I met up with Nikki Pugh in the co-working space at STEAMhouse for our first Random String mentoring session. I’ve had a writing mentor before, but not a tech mentor, so we spent some time chatting about my work and what I wanted to explore during the Fellowship. I’m interested in maps, and telling stories that can also be journeys, so I want to look into GPS technology and see how I can use it in my work. I also want to look at digital forms of storytelling and see what’s possible. At the Residential in November, I learned that Nikki has much experience and knowledge in these areas, so she was a natural choice for a mentor.

We looked at Hannah Nicklin’s What We Mean When We Talk About Interaction,  where she breaks down “interactivity” into four levels – Reactive,  where the audience pushes a switch; Navigational, where the audience’s actions shape their experience, although the work is unchanged; Conversational, where the audience fundamentally shapes the work, but within a controlled construct; and Emergent, where within a framework, the audience/participant shapes context, content and the conclusion through their actions. This has made me really think about what I want the audience to get from my work, how I can engage people and create immersive experiences. It isn’t as simple as having a button for people to press and then calling the work “interactive”.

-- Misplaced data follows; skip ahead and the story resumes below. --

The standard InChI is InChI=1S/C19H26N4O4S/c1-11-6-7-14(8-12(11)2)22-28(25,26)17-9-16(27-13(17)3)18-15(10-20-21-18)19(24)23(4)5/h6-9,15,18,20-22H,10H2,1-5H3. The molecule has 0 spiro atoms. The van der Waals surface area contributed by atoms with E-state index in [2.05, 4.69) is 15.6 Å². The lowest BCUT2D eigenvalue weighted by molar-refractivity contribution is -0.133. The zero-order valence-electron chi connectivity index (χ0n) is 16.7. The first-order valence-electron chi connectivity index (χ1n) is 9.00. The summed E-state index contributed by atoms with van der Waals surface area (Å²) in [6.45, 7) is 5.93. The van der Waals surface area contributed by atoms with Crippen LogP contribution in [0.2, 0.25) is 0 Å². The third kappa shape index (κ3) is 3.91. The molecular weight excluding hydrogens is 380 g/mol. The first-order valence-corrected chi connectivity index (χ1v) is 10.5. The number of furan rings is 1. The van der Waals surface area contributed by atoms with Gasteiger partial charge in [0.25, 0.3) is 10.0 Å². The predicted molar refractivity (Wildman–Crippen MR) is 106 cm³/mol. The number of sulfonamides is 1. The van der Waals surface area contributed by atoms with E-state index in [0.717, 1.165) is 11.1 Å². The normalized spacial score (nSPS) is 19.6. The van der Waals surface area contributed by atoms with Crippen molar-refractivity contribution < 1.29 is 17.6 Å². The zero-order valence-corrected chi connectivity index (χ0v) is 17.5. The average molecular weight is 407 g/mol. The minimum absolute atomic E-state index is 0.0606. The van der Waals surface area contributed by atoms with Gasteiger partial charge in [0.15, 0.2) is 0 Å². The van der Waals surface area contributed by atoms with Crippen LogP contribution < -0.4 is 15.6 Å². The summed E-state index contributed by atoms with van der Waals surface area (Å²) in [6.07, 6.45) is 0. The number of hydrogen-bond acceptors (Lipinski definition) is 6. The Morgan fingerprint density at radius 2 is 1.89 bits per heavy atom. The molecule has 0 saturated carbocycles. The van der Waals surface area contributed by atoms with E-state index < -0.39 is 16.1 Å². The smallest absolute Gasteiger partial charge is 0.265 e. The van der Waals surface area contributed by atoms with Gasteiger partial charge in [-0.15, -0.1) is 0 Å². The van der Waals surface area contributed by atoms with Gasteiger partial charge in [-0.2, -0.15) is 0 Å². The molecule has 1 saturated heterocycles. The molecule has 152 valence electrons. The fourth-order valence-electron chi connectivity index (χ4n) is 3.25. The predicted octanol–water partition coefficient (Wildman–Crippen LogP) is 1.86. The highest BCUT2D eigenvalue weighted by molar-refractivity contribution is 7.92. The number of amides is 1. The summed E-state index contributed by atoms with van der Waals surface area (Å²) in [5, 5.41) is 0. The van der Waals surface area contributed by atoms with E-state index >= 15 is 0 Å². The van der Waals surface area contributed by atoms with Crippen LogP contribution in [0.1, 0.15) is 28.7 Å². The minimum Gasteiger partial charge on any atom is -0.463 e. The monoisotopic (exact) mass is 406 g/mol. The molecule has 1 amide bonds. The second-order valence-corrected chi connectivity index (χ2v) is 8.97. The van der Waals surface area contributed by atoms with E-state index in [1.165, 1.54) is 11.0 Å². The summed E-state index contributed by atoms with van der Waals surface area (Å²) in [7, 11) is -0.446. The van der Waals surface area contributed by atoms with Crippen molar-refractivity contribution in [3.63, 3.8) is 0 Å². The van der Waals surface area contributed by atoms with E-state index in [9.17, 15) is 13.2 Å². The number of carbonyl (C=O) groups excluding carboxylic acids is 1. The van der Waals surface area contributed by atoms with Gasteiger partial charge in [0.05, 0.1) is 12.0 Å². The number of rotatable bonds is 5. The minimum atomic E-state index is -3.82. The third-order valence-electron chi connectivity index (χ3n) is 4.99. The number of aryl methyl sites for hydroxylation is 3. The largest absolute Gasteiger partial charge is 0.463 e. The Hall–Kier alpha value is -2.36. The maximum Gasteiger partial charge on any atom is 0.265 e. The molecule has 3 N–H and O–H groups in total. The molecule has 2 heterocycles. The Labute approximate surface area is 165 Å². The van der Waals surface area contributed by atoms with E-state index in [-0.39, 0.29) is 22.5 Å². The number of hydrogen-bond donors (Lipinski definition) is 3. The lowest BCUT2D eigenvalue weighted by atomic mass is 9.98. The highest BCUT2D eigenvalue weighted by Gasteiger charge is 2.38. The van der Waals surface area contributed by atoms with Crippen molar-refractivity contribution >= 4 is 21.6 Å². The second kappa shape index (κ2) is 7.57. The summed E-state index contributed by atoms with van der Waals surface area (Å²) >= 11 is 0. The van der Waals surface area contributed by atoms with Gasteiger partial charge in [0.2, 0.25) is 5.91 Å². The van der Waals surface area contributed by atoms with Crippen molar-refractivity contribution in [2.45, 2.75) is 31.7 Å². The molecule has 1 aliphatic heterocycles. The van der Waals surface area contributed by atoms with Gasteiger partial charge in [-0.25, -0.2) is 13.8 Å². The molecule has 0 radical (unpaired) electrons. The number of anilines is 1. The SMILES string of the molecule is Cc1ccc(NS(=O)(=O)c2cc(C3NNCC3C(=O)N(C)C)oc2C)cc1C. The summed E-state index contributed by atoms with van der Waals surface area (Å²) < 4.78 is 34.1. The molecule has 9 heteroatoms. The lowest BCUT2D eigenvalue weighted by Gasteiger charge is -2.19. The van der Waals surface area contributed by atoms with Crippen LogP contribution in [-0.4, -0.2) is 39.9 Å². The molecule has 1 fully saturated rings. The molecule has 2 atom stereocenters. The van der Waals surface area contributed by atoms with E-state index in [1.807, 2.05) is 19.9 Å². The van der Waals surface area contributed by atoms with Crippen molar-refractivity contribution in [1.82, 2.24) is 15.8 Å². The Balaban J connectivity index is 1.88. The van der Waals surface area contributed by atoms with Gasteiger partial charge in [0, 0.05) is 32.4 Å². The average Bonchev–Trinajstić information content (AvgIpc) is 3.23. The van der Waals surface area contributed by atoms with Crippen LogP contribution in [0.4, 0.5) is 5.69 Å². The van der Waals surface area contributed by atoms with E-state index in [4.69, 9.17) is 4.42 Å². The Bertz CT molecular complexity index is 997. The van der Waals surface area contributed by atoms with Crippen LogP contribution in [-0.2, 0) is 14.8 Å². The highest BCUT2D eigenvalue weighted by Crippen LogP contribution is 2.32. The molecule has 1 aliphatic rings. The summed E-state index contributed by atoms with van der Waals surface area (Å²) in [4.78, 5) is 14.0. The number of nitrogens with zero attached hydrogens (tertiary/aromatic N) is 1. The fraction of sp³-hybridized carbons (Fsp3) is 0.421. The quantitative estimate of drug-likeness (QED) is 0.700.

Then Nikki introduced me to Holly Gramazio’s How To Be A Blackbird, where I got low scores for city smarts, but high scores for love and musicality, and found out I am “the best at being a blackbird”. This gave me an idea of just what could be done using Twine, and also made me cry. Nikki extracted the code and showed me in Twine how the story/game looked when broken down into its many, many parts. It was complex and beautiful, but I could see how it worked, how the story was built. This is something I’ve done a lot with novels and short stories I’ve read. As a writer, I think it’s important, and probably just automatic, to notice how a writer has done something, made something happen, or caused me to feel a certain way. As well as reading the story, I also read underneath the story, look at language and devices. It’s a way of learning new things, about what works and what doesn’t, about how certain things work, and how I can use these principles in my own writing to become a better writer.

This session gave me tons to think about. Both in terms of what I want to work on, and what I need to know in order to do that. We decided our next session would focus on All Things GPS, and in the meantime, I would look into ways of telling stories and think about how to use technology to create emotional, human, responses.